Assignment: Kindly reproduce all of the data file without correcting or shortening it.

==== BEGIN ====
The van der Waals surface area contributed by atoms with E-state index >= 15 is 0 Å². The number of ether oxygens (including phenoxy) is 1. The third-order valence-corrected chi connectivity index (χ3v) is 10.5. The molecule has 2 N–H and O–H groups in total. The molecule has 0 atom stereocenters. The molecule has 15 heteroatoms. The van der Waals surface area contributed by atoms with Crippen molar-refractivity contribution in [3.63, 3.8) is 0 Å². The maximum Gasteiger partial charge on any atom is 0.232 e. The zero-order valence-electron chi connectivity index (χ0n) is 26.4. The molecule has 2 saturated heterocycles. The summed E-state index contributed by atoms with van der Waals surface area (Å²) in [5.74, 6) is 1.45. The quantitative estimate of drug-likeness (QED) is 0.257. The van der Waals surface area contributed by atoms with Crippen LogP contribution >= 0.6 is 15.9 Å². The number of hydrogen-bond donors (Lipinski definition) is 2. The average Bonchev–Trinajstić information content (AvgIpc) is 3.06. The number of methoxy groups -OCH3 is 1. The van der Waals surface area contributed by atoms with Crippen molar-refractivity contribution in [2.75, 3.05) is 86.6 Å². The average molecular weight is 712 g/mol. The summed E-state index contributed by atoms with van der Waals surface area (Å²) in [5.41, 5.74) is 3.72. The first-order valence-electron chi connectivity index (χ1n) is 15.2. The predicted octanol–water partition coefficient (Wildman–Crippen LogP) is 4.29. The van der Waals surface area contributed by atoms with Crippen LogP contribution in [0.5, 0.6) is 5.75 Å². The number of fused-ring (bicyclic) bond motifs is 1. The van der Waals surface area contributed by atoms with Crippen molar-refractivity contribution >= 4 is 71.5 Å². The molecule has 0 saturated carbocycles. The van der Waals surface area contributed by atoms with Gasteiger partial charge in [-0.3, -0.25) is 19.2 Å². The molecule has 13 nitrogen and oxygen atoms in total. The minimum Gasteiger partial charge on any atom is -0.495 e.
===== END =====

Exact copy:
The van der Waals surface area contributed by atoms with E-state index >= 15 is 0 Å². The number of ether oxygens (including phenoxy) is 1. The third-order valence-corrected chi connectivity index (χ3v) is 10.5. The molecule has 2 N–H and O–H groups in total. The molecule has 0 atom stereocenters. The molecule has 15 heteroatoms. The van der Waals surface area contributed by atoms with Crippen molar-refractivity contribution in [3.63, 3.8) is 0 Å². The maximum Gasteiger partial charge on any atom is 0.232 e. The zero-order valence-electron chi connectivity index (χ0n) is 26.4. The molecule has 2 saturated heterocycles. The summed E-state index contributed by atoms with van der Waals surface area (Å²) in [5.74, 6) is 1.45. The quantitative estimate of drug-likeness (QED) is 0.257. The van der Waals surface area contributed by atoms with Crippen LogP contribution >= 0.6 is 15.9 Å². The number of hydrogen-bond donors (Lipinski definition) is 2. The average Bonchev–Trinajstić information content (AvgIpc) is 3.06. The number of methoxy groups -OCH3 is 1. The van der Waals surface area contributed by atoms with Crippen molar-refractivity contribution in [2.75, 3.05) is 86.6 Å². The average molecular weight is 712 g/mol. The summed E-state index contributed by atoms with van der Waals surface area (Å²) in [5.41, 5.74) is 3.72. The first-order valence-electron chi connectivity index (χ1n) is 15.2. The predicted octanol–water partition coefficient (Wildman–Crippen LogP) is 4.29. The van der Waals surface area contributed by atoms with Crippen LogP contribution in [0.5, 0.6) is 5.75 Å². The number of fused-ring (bicyclic) bond motifs is 1. The van der Waals surface area contributed by atoms with Crippen molar-refractivity contribution >= 4 is 71.5 Å². The molecule has 0 saturated carbocycles. The van der Waals surface area contributed by atoms with Gasteiger partial charge in [-0.3, -0.25) is 19.2 Å². The molecule has 13 nitrogen and oxygen atoms in total. The minimum Gasteiger partial charge on any atom is -0.495 e.